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Bible Commentaries

Spurgeon's Verse Expositions of the Bible
Psalms 17

 

 

Verses 1-15

Psalms 17:1. Hear the right, O LORD, attend unto my cry, give ear unto my prayer, that goeth not out of feigned lips.

Good men are often slandered and misunderstood; and, at such times, the first verse of this Psalm will well fit their lips: “Hear the right, O Lord.” And, at all times, it is a great blessing when a supplicant can say to God, “Give ear unto my prayer, that goeth not out of feigned lips.” It must be a dreadful thing to pray with lips that do not speak the truth. When men’s thoughts are far away from their prayers, and they are muttering pious words but their heart is absent, what a mockery it must be in the sight of God! A dead prayer, — who will own it? It is like the child that was overlaid in the days of Solomon, which neither of the two mothers would own to be hers, Beware of dead prayers. You may dress them up as finely as you like; but, if there is no life in them, what good are they?

Psalms 17:2. Let my sentence come forth from thy presence; let thine eyes behold the things that are equal.

It is the appeal of a slandered man to the highest court; he takes his case into the Court of King’s Bench, and asks God himself to give the verdict concerning what he had done. It is a good case that will bear to be so investigated.

Psalms 17:3. Thou hast proved mine heart; thou hast visited me in the night; thou hast tried me, and shalt find nothing; I am purposed that my mouth shall not transgress.

Happy is the man who is not afraid for God to come to him suddenly in the night, or to pounce upon him, as it were, at any hour of the day, for, whenever he comes, he will find his servant so acting that he will not mind who examines his conduct. He is keeping his lip, purposing that it shall not transgress God’s law, and he is ruling his whole body in like manner. Only the grace of God can enable us to do this.

Psalms 17:4. Concerning the works of men, by the word of thy lips I have kept me from the paths of the destroyer.

Notice that verse, young man! There is much-needed teaching there for you. There are many “paths of the destroyer” in this wicked city of London, and all over the world; and it is only by taking heed to our ways, according to God’s Word, that we can hope to escape from them. How pleasant those “paths of the destroyer” often appear to be! How smooth and how alluring they are! All sorts of supposed delicacies and beauties will tempt you to go that way, and the foolish heart readily inclines to these indulgences; but happy is the man whose judgment is enlightened by God’s Word so that he avoids it, and passes by “the paths of the destroyer.”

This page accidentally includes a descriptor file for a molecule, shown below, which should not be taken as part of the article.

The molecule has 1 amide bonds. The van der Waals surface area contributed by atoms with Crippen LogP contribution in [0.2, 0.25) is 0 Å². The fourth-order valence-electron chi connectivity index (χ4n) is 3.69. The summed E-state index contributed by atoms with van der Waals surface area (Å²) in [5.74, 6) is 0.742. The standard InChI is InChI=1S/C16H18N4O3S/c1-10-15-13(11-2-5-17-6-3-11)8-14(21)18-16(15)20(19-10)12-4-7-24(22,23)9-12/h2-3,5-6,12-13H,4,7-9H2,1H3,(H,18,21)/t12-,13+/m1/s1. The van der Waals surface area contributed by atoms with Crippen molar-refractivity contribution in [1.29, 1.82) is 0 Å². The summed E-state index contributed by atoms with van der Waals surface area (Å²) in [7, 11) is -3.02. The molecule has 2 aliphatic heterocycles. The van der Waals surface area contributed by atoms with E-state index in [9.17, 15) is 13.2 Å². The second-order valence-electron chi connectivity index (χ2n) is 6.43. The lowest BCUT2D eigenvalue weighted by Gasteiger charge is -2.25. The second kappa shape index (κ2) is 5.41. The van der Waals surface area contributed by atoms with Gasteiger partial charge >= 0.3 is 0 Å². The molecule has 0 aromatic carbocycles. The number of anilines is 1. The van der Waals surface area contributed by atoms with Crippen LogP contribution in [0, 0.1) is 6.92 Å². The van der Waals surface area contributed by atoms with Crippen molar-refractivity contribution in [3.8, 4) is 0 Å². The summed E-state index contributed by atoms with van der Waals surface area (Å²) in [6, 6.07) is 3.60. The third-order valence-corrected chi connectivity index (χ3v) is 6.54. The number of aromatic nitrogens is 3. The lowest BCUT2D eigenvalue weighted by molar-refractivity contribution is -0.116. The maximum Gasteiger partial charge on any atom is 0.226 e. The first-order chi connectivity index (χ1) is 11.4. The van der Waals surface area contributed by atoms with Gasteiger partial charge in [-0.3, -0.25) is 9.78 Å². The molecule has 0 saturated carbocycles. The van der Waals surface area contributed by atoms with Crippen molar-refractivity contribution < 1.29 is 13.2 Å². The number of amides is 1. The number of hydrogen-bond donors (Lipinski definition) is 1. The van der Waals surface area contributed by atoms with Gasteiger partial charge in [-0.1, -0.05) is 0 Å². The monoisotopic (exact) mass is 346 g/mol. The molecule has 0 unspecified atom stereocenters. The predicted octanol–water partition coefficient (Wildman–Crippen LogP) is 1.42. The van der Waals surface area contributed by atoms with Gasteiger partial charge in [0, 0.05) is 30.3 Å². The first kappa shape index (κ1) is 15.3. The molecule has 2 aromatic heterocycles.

Psalms 17:5. Hold up my goings in thy paths, that my footsteps slip not.

“I know that I am in thy way; but, O Lord, hold me up! I am like a horse that needs a careful driver, else I shall trip and fall, in rough places or in smooth, ‘Hold up my goings in thy paths,’ for I may fall even there. There are the sins of my holy things, so ‘hold up my goings in thy paths, that my footsteps slip not.’”

Psalms 17:6-12. I have called upon thee, for thou wilt hear me, O God: incline thine ear unto me, and hear my speech. Shew thy marvellous lovingkindness, O thou that savest by thy right hand them which put their trust in thee from those that rise up against them. Keep me as the apple of the eye, hide me under the shadow of thy wings, from the wicked that oppress me, from my deadly enemies, who compass me about.

They are enclosed in their own fat: with their mouth they speak proudly. They have now compassed us in our steps: they have set their eyes bowing down to the earth; like as a lion that is greedy of his prey, and as it were a young lion lurking in secret places. Many godly men have such cruel enemies as David had, so they will do well to pray as he did: —

Psalms 17:13-15. Arise, O LORD, disappoint him, cast him down: deliver my soul from the wicked, which is thy sword: from men which are thy hand, O LORD, from men of the world, which have their portion in this life, and whose belly thou fillest with thy hid treasure: they are full of children, and leave the rest of their substance to their babes. As for me,—

“What do I possess? What is my portion? Am I full of substance, like the men of the world, or have I little of this world’s wealth? It is of small consequence, for, ‘as for me,’” —

Psalms 17:15. I will behold thy face in righteousness: I shall be satisfied, when I awake, with thy likeness.

That is our portion. God grant that we may prize it more and more! Amen.

 


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Bibliography Information
Spurgeon, Charle Haddon. "Commentary on Psalms 17:4". "Spurgeon's Verse Expositions of the Bible". https://www.studylight.org/commentaries/spe/psalms-17.html. 2011.

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